Idol Records, 2012
REVIEW BY: Josh Allen
ORIGINALLY PUBLISHED: 03/07/2012
“We're just a pop band,” claims Calhoun frontman Tim Locke, as he humbly defines his band of eight years. Spin Heavy Sugar a few times, and you'll realize they have a little more substance than Locke lets on. The album may have seemed drowsy on first encounter, but each and every listen afterwards, I was impressed by some subtle touch I hadn't noticed before.
Calhoun has captured the attention of the Dallas/Fort Worth music scene for the better part of a decade, boasting a mellow pop rock personality with lushly layered textures and perfect yet unassuming technique. At first glance, the quintet resembles the more laidback stylings of Ryan Adams or late ‘90s Collective Soul, but selected tunes have a decidedly more alternative, punky feel and aren't without subtle electronic influences.
For those seeking a glimpse into what Calhoun is all about, Heavy Sugar's lead-off single, “Knife Fight,” is as fine an intro as any. Don't let the aggressive name fool you; it's an easygoing blend of thumping bass drum, an upbeat, toe-tapping cadence, and buoyant rhythm guitar and vocals. Very similarly, “Horsefeathers” rises above most of the album's other tracks, with a gripping introduction driven by picked acoustic guitar that gives way to rich vocal harmonies, perfectly backdropped by touches of violin and accordion. After hearing this pair, it's hard not to be struck by the band's tight execution and subtle technical prowess and the songwriting abilities of Locke and co-writer Jordan Roberts.
Heavy Sugar is certainly universally chill, but it does change gears once or twice to maintain the listener's interest. “Don't Let Go” applies synth-heavy instrumentation and minor key to create a somewhat foreboding feel (the only such time this is even approached on the album, at least musically), which is immediately followed by “The Engineer,” with an easygoing feel and unpredictable rhythm that reminds me without fail of Death Cab For Cutie.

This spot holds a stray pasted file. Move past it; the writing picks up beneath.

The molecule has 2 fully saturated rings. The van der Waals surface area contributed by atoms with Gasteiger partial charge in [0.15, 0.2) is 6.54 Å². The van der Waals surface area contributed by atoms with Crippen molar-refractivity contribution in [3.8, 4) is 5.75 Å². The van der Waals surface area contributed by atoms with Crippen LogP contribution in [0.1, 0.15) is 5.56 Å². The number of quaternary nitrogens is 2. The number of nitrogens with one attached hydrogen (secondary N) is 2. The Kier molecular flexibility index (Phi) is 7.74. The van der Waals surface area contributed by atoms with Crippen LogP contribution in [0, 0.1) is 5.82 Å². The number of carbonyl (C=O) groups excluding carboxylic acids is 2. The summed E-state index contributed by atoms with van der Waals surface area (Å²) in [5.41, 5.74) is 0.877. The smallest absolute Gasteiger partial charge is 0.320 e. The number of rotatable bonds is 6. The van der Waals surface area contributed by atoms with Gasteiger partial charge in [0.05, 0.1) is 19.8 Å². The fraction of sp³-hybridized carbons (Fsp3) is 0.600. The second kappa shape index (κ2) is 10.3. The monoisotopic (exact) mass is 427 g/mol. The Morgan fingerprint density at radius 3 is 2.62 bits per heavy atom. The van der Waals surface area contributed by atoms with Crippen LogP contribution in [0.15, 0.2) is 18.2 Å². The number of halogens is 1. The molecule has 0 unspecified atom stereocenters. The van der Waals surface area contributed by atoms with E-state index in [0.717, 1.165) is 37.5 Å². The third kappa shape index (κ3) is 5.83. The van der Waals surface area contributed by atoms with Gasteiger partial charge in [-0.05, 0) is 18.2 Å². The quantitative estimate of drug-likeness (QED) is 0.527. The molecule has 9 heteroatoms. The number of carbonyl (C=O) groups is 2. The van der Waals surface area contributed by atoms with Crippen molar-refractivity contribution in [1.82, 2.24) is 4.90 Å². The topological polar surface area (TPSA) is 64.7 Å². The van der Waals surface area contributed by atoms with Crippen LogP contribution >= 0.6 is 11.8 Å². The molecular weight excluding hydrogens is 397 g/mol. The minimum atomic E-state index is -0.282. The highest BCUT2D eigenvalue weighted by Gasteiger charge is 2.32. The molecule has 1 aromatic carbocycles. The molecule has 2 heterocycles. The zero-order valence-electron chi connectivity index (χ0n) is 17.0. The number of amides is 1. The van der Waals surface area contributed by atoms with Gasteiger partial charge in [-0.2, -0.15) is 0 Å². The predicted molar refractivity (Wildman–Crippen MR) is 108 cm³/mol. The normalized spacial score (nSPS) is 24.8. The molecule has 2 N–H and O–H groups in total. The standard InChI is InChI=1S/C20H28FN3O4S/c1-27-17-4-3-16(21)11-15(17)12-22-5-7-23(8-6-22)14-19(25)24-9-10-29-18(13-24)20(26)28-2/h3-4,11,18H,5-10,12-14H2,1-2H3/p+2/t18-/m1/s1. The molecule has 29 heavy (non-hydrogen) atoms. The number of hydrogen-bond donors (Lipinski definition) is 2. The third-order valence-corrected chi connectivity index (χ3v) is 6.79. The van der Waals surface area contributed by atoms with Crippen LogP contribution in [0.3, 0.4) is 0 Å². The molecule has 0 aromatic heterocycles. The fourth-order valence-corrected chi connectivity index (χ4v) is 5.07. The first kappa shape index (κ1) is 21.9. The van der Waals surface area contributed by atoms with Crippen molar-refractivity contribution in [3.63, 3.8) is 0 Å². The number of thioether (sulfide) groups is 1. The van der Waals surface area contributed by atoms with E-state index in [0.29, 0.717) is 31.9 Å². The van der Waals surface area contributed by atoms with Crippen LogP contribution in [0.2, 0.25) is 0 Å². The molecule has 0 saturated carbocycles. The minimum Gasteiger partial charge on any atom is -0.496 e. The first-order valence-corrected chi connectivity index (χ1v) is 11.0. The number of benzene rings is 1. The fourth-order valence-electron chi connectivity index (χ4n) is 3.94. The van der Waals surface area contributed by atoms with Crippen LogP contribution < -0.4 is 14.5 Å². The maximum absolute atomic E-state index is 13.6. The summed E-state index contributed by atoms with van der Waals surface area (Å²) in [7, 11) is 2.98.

Meanwhile, Heavy Sugar's slower numbers achieve success, too. In particular, “Thrown In The Universe” slowly develops a dreamy aura, as the verse crescendos into a sonorous chorus featuring Locke's falsetto lyrics, as heavenly – yet faintly despairing – synthesizer and piano play softly. The marshmallowy music juxtaposes its aching, resigned lyrics: “We're thrown in the universe / It's all rehearsed, it's beautiful and sad / The things you don't want to do, you're going to do / The joke that drove you mad.” Closer “Black Coffee & Cigarettes” follows a similar pattern, as solo acoustic guitar riffs ebb and flow between sunny instrumentals and harmonizing vocals.
My only complaint with the album is its tendency to drag here and there due to its unhurried, unassertive pace, especially with resonant, bare-bones snoozers like “The Lioness” and “Snow Day.” Given their style, it's not really Calhoun's place to immediately steal your attention – but you almost want them to. Nevertheless, there's so much these guys do right that if mellow indie rock is in your wheelhouse, it's awfully tough not to like Calhoun.
(Catch Calhoun at this year's South By Southwest festival in Austin, TX, on March 13, 2012.)
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